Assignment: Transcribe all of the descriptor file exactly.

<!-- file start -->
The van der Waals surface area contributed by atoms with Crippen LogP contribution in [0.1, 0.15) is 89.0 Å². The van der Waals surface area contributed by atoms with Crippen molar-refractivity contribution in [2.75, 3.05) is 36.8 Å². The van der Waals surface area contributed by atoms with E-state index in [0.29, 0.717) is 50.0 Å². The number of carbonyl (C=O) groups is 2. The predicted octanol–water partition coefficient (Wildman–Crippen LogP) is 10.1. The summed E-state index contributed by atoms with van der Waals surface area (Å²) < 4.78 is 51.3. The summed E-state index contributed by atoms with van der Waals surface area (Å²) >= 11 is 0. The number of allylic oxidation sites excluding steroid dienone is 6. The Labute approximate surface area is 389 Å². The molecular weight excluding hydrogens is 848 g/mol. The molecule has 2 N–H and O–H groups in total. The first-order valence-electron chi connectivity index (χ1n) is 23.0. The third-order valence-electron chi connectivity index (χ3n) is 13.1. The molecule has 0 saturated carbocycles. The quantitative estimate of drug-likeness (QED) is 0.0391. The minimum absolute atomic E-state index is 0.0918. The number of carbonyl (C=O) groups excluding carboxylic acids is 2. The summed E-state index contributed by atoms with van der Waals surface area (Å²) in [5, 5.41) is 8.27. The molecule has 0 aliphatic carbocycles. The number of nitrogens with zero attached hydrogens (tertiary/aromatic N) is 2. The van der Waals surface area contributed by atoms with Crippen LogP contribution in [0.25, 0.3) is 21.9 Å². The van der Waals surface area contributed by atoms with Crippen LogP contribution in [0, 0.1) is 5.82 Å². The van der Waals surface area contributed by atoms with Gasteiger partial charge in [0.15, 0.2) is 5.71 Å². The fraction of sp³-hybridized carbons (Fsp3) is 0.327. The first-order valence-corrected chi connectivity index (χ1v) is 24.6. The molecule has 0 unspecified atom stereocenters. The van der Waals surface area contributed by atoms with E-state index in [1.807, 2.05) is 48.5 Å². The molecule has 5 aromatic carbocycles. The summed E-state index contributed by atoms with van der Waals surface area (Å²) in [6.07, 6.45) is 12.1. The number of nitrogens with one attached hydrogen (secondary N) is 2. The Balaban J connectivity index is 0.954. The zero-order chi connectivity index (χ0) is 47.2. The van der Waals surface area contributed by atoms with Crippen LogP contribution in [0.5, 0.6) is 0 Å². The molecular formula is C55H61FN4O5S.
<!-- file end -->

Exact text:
The van der Waals surface area contributed by atoms with Crippen LogP contribution in [0.1, 0.15) is 89.0 Å². The van der Waals surface area contributed by atoms with Crippen molar-refractivity contribution in [2.75, 3.05) is 36.8 Å². The van der Waals surface area contributed by atoms with E-state index in [0.29, 0.717) is 50.0 Å². The number of carbonyl (C=O) groups is 2. The predicted octanol–water partition coefficient (Wildman–Crippen LogP) is 10.1. The summed E-state index contributed by atoms with van der Waals surface area (Å²) < 4.78 is 51.3. The summed E-state index contributed by atoms with van der Waals surface area (Å²) >= 11 is 0. The number of allylic oxidation sites excluding steroid dienone is 6. The Labute approximate surface area is 389 Å². The molecular weight excluding hydrogens is 848 g/mol. The molecule has 2 N–H and O–H groups in total. The first-order valence-electron chi connectivity index (χ1n) is 23.0. The third-order valence-electron chi connectivity index (χ3n) is 13.1. The molecule has 0 saturated carbocycles. The quantitative estimate of drug-likeness (QED) is 0.0391. The minimum absolute atomic E-state index is 0.0918. The number of carbonyl (C=O) groups excluding carboxylic acids is 2. The summed E-state index contributed by atoms with van der Waals surface area (Å²) in [5, 5.41) is 8.27. The molecule has 0 aliphatic carbocycles. The number of nitrogens with zero attached hydrogens (tertiary/aromatic N) is 2. The van der Waals surface area contributed by atoms with Crippen LogP contribution in [0.25, 0.3) is 21.9 Å². The van der Waals surface area contributed by atoms with Crippen LogP contribution in [0, 0.1) is 5.82 Å². The van der Waals surface area contributed by atoms with Gasteiger partial charge in [0.15, 0.2) is 5.71 Å². The fraction of sp³-hybridized carbons (Fsp3) is 0.327. The first-order valence-corrected chi connectivity index (χ1v) is 24.6. The molecule has 0 unspecified atom stereocenters. The van der Waals surface area contributed by atoms with E-state index in [1.807, 2.05) is 48.5 Å². The molecule has 5 aromatic carbocycles. The summed E-state index contributed by atoms with van der Waals surface area (Å²) in [6.07, 6.45) is 12.1. The number of nitrogens with one attached hydrogen (secondary N) is 2. The Balaban J connectivity index is 0.954. The zero-order chi connectivity index (χ0) is 47.2. The van der Waals surface area contributed by atoms with Crippen LogP contribution in [0.5, 0.6) is 0 Å². The molecular formula is C55H61FN4O5S.